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Asia Markets
Australian Shares Fall
From the Wall Street Journal of Mon, 08 Dec 2014 23:01:35 EST

Stocks in Australia led Asia-Pacific declines on Tuesday amid a renewed slide in oil prices, while Shanghai shares rebounded in a choppy morning session, suggesting continued worries about an overheated market.

Australia’s S&P ASX 200 was down 1.4% at 5298.00, led lower by energy and mining shares. Oil producer Santos Ltd. tumbled 8.1%, following a downgrade by Standard & Poor’s. Woodside Petroleum Ltd. was down 3.4% and Oil Search Ltd. slipped 1.9%. BHP Billiton Ltd. was 3.5% lower and Rio Tinto Ltd. lost 2.6%.

Both U.S. oil prices and brent crude, the global benchmark, fell more than 4% overnight to fresh five-year lows, extending a six-month selloff. Lower oil prices hurt oil-exporting nations like Australia. Oil futures on the Nymex were last at $62.64 a barrel, while ICE brent crude traded at $65.75 a barrel in Asian trade Tuesday.

Investors in Australia were also selling after a monthly survey by National Australia Bank showed Australian consumer and business confidence levels falling sharply in November. The data reflected growing uncertainty about the economic outlook and the survey raises the likelihood of an interest-rate cut early next year.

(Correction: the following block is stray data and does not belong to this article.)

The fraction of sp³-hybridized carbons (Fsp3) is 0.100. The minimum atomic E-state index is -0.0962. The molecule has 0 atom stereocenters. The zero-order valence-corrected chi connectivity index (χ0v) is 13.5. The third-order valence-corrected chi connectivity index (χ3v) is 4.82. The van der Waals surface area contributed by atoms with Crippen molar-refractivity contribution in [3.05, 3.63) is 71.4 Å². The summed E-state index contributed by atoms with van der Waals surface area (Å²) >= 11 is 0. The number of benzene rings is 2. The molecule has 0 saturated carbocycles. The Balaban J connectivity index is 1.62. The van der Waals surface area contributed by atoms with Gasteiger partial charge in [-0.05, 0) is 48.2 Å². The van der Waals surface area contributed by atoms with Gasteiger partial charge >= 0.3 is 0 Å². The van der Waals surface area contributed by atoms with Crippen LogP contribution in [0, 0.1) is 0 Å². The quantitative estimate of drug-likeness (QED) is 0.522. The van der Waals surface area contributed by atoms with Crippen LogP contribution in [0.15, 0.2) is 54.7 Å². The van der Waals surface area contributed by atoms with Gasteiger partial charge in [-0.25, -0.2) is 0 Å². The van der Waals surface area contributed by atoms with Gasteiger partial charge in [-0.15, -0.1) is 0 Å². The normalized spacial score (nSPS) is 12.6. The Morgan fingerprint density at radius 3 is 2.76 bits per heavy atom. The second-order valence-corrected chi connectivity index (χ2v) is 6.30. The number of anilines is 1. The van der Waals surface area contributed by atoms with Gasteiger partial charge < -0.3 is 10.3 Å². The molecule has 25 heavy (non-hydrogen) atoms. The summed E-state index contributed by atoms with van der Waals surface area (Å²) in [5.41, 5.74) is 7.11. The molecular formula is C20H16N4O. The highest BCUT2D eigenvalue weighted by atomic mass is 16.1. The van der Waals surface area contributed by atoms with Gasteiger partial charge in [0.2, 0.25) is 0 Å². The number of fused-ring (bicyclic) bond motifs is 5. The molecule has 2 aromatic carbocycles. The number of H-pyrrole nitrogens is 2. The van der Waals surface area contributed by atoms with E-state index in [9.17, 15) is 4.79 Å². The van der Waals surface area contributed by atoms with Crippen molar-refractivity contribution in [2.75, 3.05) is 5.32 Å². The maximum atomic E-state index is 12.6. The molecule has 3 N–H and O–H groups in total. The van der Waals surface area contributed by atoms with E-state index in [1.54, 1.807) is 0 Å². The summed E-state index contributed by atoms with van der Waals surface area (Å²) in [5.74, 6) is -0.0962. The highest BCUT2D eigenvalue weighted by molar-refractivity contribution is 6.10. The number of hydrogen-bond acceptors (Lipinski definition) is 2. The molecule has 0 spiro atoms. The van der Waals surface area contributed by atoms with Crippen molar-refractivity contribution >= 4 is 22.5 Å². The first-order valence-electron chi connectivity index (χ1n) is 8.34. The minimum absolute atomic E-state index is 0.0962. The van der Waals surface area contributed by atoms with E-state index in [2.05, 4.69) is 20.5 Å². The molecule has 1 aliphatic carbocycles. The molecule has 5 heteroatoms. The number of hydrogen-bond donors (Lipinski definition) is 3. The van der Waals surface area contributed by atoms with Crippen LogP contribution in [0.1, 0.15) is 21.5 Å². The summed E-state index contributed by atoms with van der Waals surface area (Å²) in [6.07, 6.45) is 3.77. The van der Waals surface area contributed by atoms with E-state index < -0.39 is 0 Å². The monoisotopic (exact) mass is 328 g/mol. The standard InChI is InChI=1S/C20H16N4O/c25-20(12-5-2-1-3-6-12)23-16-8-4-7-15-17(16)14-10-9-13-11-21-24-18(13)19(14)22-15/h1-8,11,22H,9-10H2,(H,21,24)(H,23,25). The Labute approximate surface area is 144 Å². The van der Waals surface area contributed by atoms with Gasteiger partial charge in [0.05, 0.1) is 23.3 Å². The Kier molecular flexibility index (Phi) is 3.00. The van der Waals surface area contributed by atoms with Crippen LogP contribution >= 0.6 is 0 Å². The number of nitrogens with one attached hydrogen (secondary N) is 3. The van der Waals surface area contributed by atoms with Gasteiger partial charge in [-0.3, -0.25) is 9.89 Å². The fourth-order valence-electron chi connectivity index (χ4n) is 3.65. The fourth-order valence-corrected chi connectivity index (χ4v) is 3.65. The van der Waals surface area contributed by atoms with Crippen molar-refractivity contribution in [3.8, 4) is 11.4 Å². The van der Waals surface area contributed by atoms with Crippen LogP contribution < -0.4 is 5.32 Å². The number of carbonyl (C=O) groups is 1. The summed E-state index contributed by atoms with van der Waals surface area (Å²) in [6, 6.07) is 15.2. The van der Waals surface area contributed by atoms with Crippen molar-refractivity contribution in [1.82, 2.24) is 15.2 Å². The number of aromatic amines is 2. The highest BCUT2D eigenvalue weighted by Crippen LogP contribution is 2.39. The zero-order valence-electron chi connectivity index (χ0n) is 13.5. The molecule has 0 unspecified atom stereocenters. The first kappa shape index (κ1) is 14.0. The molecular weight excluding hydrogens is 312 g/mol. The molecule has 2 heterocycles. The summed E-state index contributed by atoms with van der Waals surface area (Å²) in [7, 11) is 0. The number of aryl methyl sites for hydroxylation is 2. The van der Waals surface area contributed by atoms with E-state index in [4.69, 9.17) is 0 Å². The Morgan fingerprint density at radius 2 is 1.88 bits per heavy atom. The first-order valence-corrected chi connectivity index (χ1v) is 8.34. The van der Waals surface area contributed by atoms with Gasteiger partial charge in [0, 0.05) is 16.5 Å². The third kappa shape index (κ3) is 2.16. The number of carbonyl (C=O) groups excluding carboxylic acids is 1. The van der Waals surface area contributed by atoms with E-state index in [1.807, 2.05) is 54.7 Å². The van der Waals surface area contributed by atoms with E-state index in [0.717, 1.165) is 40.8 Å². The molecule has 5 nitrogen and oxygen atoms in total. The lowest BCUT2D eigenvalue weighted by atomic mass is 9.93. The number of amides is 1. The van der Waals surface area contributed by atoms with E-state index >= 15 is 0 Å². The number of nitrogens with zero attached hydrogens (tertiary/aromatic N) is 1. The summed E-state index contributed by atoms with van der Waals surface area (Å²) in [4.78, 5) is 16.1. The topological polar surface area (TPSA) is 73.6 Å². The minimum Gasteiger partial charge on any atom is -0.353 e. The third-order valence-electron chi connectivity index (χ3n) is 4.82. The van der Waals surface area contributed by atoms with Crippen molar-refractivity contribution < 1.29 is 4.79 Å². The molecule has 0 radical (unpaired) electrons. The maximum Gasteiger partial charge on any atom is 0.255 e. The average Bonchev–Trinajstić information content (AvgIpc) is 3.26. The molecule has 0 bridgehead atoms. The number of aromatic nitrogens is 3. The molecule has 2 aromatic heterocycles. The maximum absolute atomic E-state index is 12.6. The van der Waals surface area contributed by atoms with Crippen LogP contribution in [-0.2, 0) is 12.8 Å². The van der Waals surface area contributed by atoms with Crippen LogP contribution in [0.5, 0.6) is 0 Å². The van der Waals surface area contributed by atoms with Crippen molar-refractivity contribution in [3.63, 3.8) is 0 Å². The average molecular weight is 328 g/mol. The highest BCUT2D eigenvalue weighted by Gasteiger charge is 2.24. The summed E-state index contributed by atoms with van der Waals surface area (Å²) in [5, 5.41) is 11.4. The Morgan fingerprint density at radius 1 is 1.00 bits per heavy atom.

A bout of volatility in Shanghai stocks that started last Friday was subsiding. Investors continued to weigh the merits of chasing gains in the market, which is up 45% year-to-date, versus taking profits before a possible correction. The Shanghai Composite Index was last up 1.1% to 3053.86, although it fell as much as 1.5% earlier.

Some of the weakness appeared to stem from a new rule by China’s securities clearing house late Monday that tightened the use of corporate bonds as collateral for short-term financing. The rule is an attempt to rein in risky debt issuances from struggling companies and local governments.

Yields were up sharply in China’s bond market on the news, with the benchmark seven-year government bond yield rising to 4.00% from 3.78% Monday.

Still, analysts said buying has been supported by hopes for an imminent cut in the reserve requirement ratio for banks by Chinese policy makers aiming to help economic growth. “It’s not easy to witness a decent retreat for now as everyone, even those never trade stocks, are looking to profit from stock trading,” said Wang Xiaojun, an analyst at Cinda Securities.

Elsewhere, the Nikkei Stock Average was down 0.4% at 17867.13 and Korea’s Kospi lost 0.3% to 1972.53.

Japan’s market continues to face headwinds from the weak economy. Revised data Monday showed the economy contracted more than the government estimated in the third quarter, which confirmed that the country was in a recession.

Write to Chao Deng at

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